Revealing how mass flow meters and controllers help to optimise the production of marshmallow confectionery
In addition to ingredients, air serves an important role in the texture and quality of marshmallow. Too much air can create bubbles that form substandard marshmallow. To produce high-quality marshmallow, the process must control air-flow, taking into consideration the amount of marshmallow produced in different cycles.
As well as this, the process must accurately measure the liquid form of the marshmallow after the process tank to ensure consistent quality to the final end product.
How Is Marshmallow Production Different?
Marshmallow production differs from most sweets as its density is significantly reduced by the introduction of air. Marshmallow comes in two varieties: non-grained or grained. Non-grained marshmallow keeps all the sugars in the solution to produce a chewy texture. In the production of grained marshmallow, part of the sugar is deliberately crystallised to create a short texture. In both varieties, a controlled proportion of clean air is mandatory to get the right results. Too much or too little air during the production process will change the texture and appearance of the marshmallow as well as its physical volume. As a result, air must be closely monitored during production.
Once the marshmallow mixture leaves the tanks, the process must accurately measure its mass flow to ensure consistent production to the final product. High viscosity, high temperature and pressure drop can result in crystallised particles reaching a ratio of 2 to 3% during the mixing process.
Monitoring Air-Flow Into Marshmallow Mixture
Previously, electronic meters monitored air-flow into a marshmallow production process but did not provide enough precise feedback. Vogtlin Thermal Mass Flow Controllers offer greater precision and faster response in controlling the amount of air for marshmallow production cycles. While the application requires at least 1% accuracy for clean air feeding for each measurement cycle, the Vogtlin MEMS sensor technology offers 0.5% accuracy with fast response time. Although flow rate of the clean air depended on the capacity of the production, the maximum value was approximately 2.5-3.0 ft3/min (70 NLPM).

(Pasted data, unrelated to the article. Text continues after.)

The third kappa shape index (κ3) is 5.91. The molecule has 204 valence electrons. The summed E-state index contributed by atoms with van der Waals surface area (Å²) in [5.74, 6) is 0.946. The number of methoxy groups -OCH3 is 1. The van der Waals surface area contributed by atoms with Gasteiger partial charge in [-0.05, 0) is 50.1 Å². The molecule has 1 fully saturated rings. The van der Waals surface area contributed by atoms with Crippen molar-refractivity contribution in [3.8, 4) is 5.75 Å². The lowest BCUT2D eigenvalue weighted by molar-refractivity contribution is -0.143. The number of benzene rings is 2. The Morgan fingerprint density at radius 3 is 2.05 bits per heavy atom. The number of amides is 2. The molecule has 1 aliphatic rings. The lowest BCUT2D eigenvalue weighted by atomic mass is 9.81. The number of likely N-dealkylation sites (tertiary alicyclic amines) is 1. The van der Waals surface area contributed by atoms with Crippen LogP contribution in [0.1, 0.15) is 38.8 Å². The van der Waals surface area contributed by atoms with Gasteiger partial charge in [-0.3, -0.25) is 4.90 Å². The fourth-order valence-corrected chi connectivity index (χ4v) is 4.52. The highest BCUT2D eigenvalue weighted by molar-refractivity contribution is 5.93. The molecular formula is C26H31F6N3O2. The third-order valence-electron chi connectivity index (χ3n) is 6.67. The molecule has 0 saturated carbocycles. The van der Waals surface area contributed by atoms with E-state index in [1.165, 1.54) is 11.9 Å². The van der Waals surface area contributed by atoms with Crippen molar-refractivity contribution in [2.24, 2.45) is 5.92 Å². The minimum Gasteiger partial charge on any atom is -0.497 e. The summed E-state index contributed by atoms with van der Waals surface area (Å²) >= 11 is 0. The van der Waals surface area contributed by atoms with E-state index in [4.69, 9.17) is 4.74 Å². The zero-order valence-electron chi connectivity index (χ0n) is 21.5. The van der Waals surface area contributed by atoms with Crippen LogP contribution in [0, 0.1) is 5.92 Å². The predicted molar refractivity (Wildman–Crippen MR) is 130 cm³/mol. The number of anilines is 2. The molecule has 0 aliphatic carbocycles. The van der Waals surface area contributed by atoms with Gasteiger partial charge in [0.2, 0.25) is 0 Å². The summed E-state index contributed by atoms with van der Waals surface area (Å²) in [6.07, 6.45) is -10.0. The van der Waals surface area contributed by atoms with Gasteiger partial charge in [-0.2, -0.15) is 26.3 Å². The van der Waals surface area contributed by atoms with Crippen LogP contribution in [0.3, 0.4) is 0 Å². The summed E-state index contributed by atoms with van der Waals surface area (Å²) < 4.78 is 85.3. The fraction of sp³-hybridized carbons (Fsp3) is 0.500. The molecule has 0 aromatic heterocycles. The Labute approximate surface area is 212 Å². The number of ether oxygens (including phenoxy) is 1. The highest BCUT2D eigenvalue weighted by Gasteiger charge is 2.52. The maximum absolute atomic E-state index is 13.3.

How To Measure Mass Flow
In addition to monitoring air flow during the production, another important issue is accurately measuring mass flow of the marshmallow after formulation in the process tank. For this application mass flow meters must be placed near and below process tanks to reduce temperature effects.
When monitoring flow at long distances, temperature loss becomes larger, directly affecting product viscosity. Pressure drop, expected maximum and minimum flow rate, and mass flow accuracy directly depend on the temperature.
As a medium-sized marshmallow production line produces around 20-25 tons/day final products at a 24/7 production schedule, flow meters must also accurately measure the amount of fluffy mixture. If a mass flow meter is not accurate enough, the process cannot ensure an accurate amount of the final product.
Installed on the mixing-aeration tanks that feed the air for fluffy forming, the Tricor Coriolis Mass Flow Meter provides an accurate measurement of marshmallow viscosity at approximately 0.3-0.4% for each cycle, without depending on mounting position or straight pipe length. With accurate flow measurement, operators can check the amount of the final product just at the end of a process before the packing with a weighing system. Without using a Coriolis Mass Flow Meter, the manufacturer previously used at least three weighing systems prior to packing.
As the pump and globe valve on the line is controlled by a PLC using the 4-20 mA output from the Mass Flow Meter, operators can easily change flow rate depending on production. Operators can also quickly reference the total amount in each production cycle to determine the total amount of clean air.
In addition, providing greater response than previous instrumentation with greater production accuracy, the Coriolis Mass Flow Meters reduced the cost of production line design and maintenance costs.